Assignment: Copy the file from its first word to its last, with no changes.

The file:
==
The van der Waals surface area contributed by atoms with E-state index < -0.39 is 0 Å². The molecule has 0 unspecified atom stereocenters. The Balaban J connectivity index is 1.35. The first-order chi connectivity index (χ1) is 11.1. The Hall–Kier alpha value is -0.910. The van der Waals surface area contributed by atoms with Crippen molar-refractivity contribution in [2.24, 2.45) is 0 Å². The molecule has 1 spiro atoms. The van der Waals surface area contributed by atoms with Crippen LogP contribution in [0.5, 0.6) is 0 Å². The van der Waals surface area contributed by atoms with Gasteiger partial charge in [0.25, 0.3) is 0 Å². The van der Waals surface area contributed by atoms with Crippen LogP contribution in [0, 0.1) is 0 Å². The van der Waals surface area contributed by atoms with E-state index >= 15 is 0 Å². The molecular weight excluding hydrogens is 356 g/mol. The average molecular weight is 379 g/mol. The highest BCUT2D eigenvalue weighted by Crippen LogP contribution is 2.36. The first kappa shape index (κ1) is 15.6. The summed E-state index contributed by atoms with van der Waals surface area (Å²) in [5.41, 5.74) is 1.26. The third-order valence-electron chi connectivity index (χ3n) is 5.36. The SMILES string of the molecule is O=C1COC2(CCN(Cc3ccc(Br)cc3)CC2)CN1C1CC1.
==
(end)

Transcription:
The van der Waals surface area contributed by atoms with E-state index < -0.39 is 0 Å². The molecule has 0 unspecified atom stereocenters. The Balaban J connectivity index is 1.35. The first-order chi connectivity index (χ1) is 11.1. The Hall–Kier alpha value is -0.910. The van der Waals surface area contributed by atoms with Crippen molar-refractivity contribution in [2.24, 2.45) is 0 Å². The molecule has 1 spiro atoms. The van der Waals surface area contributed by atoms with Crippen LogP contribution in [0.5, 0.6) is 0 Å². The van der Waals surface area contributed by atoms with Gasteiger partial charge in [0.25, 0.3) is 0 Å². The van der Waals surface area contributed by atoms with Crippen LogP contribution in [0, 0.1) is 0 Å². The van der Waals surface area contributed by atoms with E-state index >= 15 is 0 Å². The molecular weight excluding hydrogens is 356 g/mol. The average molecular weight is 379 g/mol. The highest BCUT2D eigenvalue weighted by Crippen LogP contribution is 2.36. The first kappa shape index (κ1) is 15.6. The summed E-state index contributed by atoms with van der Waals surface area (Å²) in [5.41, 5.74) is 1.26. The third-order valence-electron chi connectivity index (χ3n) is 5.36. The SMILES string of the molecule is O=C1COC2(CCN(Cc3ccc(Br)cc3)CC2)CN1C1CC1.